Coming back to the current observation, the Sri Lanka Forktail pair was spotted in tandem position hanging in a coconut frond at my a woody patch in my yard, when I specifically went in search of the elusive female  of this rare clubtail dragonfly! That made this discovery all the more special.

Here's closer look at my private jungle.

Another look at my pitta-patchFor all intents and purposes it was a marathon mating effort lasting for over half an hour and I was able to photograph them in different angles (through digiscoping) as they remained locked in their passionate embrace.

Sri Lanka Forktail in tandem position -24, May, 2008 Bomiriya, KaduwelaSoon after the mating was over, I was able to photograph the male and the female resting low in a slightly open spot. During the real time observations and studying the photographs subsequently of the mating pair, it was obvious to me that the female has a larger body compared to the male and is marked with somewhat bolder yellow spots along the body.

Tracing back to the pictures posted a few days ago, it became clear to me that those indeed were of a female as it appears to have a fatter look to it with more prominent yellow markings although I did not take much notice of these differences at that time.

Below is a male photographed by me and shown in a previous post. Its identity and gender was confirmed by the Odontologist Matjaž Bedjanič.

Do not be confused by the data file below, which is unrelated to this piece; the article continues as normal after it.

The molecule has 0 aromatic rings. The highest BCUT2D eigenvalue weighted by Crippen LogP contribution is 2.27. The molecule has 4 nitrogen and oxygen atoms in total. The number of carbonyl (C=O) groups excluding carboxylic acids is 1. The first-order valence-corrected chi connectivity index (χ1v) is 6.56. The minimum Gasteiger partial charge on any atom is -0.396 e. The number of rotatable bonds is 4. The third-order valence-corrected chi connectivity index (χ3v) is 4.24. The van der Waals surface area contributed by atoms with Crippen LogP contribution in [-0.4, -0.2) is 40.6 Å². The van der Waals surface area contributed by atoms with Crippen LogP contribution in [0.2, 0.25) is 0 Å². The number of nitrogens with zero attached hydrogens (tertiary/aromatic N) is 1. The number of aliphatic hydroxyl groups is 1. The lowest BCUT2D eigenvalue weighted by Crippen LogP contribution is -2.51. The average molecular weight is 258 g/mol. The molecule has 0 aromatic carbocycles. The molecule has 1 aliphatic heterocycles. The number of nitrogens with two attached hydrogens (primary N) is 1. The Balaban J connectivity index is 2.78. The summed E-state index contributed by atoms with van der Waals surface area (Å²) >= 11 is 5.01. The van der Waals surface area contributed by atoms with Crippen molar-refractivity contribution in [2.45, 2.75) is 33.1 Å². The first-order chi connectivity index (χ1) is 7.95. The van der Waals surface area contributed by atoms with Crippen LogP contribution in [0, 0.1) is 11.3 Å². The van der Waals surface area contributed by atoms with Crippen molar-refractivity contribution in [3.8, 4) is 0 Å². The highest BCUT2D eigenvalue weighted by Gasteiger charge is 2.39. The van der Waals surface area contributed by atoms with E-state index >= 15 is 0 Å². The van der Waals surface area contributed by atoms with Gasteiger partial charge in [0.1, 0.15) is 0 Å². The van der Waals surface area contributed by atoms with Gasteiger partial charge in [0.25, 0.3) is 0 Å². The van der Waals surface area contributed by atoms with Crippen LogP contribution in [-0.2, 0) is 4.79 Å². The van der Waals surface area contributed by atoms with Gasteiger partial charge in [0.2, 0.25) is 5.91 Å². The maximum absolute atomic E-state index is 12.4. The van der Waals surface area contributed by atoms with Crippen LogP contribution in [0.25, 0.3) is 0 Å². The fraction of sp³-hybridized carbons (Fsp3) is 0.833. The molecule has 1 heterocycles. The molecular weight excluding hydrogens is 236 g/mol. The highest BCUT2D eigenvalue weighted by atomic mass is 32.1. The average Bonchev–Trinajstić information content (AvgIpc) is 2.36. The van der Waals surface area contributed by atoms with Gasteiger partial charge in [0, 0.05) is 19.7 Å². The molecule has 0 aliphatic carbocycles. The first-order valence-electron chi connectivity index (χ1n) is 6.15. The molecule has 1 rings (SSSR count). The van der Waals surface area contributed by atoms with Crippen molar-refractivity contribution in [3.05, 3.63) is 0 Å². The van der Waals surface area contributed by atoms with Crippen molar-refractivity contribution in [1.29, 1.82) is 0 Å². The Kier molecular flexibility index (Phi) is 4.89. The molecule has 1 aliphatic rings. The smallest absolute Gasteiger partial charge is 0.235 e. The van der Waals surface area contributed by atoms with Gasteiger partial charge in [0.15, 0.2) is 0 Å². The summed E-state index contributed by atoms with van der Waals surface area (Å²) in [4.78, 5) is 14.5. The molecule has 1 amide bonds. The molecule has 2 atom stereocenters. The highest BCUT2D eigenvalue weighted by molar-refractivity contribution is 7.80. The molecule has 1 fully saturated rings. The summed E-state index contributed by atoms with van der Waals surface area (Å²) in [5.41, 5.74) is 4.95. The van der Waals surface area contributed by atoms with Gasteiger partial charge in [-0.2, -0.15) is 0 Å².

Sri Lanka Forktail -male, Bomiriya, Kaduwela And below is the individual that I photographed and shared by me in this blog previously. I have rotated the image for easier comparison. Now that I have seen a pair in tandem, it looks to be a female due to structural and morphological similarities to the female observed. I will soon break the news to the Odonatoholics including Matjaž who encouraged me to look for females (of this dragonfly).
Sri Lanka Forktail - female 18 May, 2008 Bomiriya, Kaduwela
Related posts:

Sri Lanka Forktail Up close and personal.
Dragons in my garden Part-2.

This post is my contribution to Circus Of The Spineless #33 hosted by Seeds Aside
Circus of the Spineless - Blog carnival devoted to all things spineless


Chrissy said...

Congratulations on the amazing feat of finding this rare pair. The photos are stunning. Watch out, CNN may come calling for an exclusive :-)